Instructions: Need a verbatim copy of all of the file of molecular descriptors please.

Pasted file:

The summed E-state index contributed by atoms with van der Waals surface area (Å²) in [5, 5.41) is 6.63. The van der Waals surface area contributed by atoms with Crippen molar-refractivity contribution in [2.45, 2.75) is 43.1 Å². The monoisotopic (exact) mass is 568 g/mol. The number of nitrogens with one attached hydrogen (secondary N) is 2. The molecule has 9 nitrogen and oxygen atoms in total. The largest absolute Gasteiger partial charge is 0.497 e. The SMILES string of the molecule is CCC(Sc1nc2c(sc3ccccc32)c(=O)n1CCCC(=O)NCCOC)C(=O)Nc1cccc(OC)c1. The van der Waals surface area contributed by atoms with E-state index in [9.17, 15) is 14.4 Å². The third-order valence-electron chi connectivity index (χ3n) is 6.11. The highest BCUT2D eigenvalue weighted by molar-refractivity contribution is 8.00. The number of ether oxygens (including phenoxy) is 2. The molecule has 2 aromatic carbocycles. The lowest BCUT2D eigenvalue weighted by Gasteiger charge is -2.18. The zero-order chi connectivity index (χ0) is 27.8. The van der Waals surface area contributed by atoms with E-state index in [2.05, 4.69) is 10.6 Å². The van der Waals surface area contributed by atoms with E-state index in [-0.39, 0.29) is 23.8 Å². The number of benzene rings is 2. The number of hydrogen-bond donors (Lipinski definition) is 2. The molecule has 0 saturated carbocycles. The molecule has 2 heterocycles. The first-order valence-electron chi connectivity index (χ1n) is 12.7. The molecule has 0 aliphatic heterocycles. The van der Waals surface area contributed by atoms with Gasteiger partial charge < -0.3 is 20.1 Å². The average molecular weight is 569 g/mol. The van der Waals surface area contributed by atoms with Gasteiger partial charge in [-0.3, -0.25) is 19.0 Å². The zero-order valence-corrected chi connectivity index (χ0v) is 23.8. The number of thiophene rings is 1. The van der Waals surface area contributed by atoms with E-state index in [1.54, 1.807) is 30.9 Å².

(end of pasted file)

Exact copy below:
The summed E-state index contributed by atoms with van der Waals surface area (Å²) in [5, 5.41) is 6.63. The van der Waals surface area contributed by atoms with Crippen molar-refractivity contribution in [2.45, 2.75) is 43.1 Å². The monoisotopic (exact) mass is 568 g/mol. The number of nitrogens with one attached hydrogen (secondary N) is 2. The molecule has 9 nitrogen and oxygen atoms in total. The largest absolute Gasteiger partial charge is 0.497 e. The SMILES string of the molecule is CCC(Sc1nc2c(sc3ccccc32)c(=O)n1CCCC(=O)NCCOC)C(=O)Nc1cccc(OC)c1. The van der Waals surface area contributed by atoms with E-state index in [9.17, 15) is 14.4 Å². The third-order valence-electron chi connectivity index (χ3n) is 6.11. The highest BCUT2D eigenvalue weighted by molar-refractivity contribution is 8.00. The number of ether oxygens (including phenoxy) is 2. The molecule has 2 aromatic carbocycles. The lowest BCUT2D eigenvalue weighted by Gasteiger charge is -2.18. The zero-order chi connectivity index (χ0) is 27.8. The van der Waals surface area contributed by atoms with E-state index in [2.05, 4.69) is 10.6 Å². The van der Waals surface area contributed by atoms with E-state index in [-0.39, 0.29) is 23.8 Å². The number of benzene rings is 2. The number of hydrogen-bond donors (Lipinski definition) is 2. The molecule has 0 saturated carbocycles. The molecule has 2 heterocycles. The first-order valence-electron chi connectivity index (χ1n) is 12.7. The molecule has 0 aliphatic heterocycles. The van der Waals surface area contributed by atoms with Gasteiger partial charge < -0.3 is 20.1 Å². The average molecular weight is 569 g/mol. The van der Waals surface area contributed by atoms with Gasteiger partial charge in [-0.3, -0.25) is 19.0 Å². The zero-order valence-corrected chi connectivity index (χ0v) is 23.8. The number of thiophene rings is 1. The van der Waals surface area contributed by atoms with E-state index in [1.54, 1.807) is 30.9 Å².